” As far as Simon’s moving sale goes. somebody picked it up and gave it to Cindy Adams.” adds Wilson. and also felt the world owed him something. “and it should come back to haunt them. we get rid of it.” If you’ve got a monkey on your back. John Updike couldn’t possibly read every book sent his way by publishers and young authors eager to be anointed by the deified plodder -. it got on the shelves down here. paradoxically. Sanders recalls that Abbey would defend his deception by crowing that “it just means those goddamn publishers didn’t print enough of my first editions. “I never sell books signed to me -. So when the second copy came in. we should .” Collectors would think they were getting the original.” Selling a book with “association” of the carnal variety may come back to haunt one noted writer.” At the other end of the spectrum. “At some point someone told him that books signed in the first year of publication were more valuable. she didn’t even look at it. recently sold her 1978 advance reading copy of The World According to Garp to Lopez.selling rare. to dealers. and never even looked at it.I always think that’s a bad thing to do.When we get the ugly gift from Aunt Edna. I gave Liz Smith a better inscription than I gave most of my friends. but continued to buy the inscribed Allen Ginsberg first editions that Corso would bring in to sell “before the ink was dry. A certain lit chick. Liz Smith’s arch enemy. spines uncracked. Boston bookseller Peter Stern muses that “intrinsically.” Even the seller of the autographed books from the Simon collection admits. you got me in a lot of trouble.. and read the book. Cindy Adams then wrote a column about how fast Liz Smith couldn’t wait to sell Ivana Trump’s book. “Gregory was totally conscienceless and always in need of money to support his drug habit.” explains friend of the deceased naturalist. In a more prosaic affair. whose identity is being kept secret at the request of the book broker. By accident. Selling association copies is one thing.. I guess. is a less venial sin. “He (Abbey) would absolutely ridicule this whole concept of book collecting. in memory of ‘that’ night. Lopez explains.’” One good veiled insult deserves another. “[These were] legitimate poems and writing by him. and she said to me ‘Oh. early novels inscribed to him by his first cousin. the jury is still out. The inscription reads “For ___. Fred Bass of NYC’s venerable Strand Book Store recalls what happened when “Ivana Trump sent Liz Smith a copy of her book with a nice inscription in it.” so Abbey became known for slyly offering to sign his books with false dates of inscription. fierce bibliophile and author of A Gentle Madness Nicholas Basbanes calls down a curse on the heads of premature sellers of association copies: “personally I think it’s very rude. threw it in a box with some junk she was gonna sell us. but the reason she never looked at it was she had already got a copy. mystery writer James Lee Burke.that’s why. but forging inscriptions. And Liz Smith. former owner of Greenwich Village’s defunct Phoenix Booksop.. forging entire manuscripts is no big deal.” he says. he’s been known to thin out his library of “warmly inscribed” novels by selling them.. as cantankerous cactus-lover Edward Abbey was fond of doing. The book dealer soon got wise to the trick.” recalls Robert Wilson. I don’t see anything wrong with it. Then I ran into Ivana Trump at a party and introduced myself as the man who caused all this fuss by selling her book. Beat poet Gregory Corso “would bring in a whole batch of notebooks in his own handwriting. Salt Lake City bookseller Ken Sanders. but quite often he would write the same manuscript over again several times.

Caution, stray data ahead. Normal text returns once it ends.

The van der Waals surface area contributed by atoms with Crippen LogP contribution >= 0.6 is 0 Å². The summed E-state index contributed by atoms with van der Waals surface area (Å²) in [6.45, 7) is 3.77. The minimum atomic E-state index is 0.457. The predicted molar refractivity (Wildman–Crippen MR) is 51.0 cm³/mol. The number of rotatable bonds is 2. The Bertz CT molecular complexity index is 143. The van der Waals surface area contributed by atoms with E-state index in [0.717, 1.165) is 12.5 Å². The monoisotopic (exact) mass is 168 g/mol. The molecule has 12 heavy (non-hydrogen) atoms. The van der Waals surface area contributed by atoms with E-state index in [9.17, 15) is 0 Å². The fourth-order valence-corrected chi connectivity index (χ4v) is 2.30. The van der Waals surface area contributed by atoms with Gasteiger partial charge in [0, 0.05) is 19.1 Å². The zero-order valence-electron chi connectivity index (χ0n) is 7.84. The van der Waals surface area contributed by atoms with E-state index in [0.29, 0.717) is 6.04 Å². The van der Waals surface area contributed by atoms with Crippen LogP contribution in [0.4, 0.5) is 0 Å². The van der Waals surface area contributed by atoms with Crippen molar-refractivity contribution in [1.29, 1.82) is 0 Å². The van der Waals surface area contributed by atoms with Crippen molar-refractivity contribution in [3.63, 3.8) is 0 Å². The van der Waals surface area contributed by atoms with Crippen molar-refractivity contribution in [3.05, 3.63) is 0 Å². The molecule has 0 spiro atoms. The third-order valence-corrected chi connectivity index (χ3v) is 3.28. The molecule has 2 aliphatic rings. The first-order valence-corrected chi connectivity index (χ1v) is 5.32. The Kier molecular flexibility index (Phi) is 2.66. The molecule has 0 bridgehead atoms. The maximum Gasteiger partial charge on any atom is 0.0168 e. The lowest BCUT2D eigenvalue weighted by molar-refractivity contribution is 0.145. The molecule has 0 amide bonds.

000. John Irving.” For a mere $2. you may still be able to purchase a token of a highly literary one-night stand. and learn who gave up the goods.never be ashamed. Love. .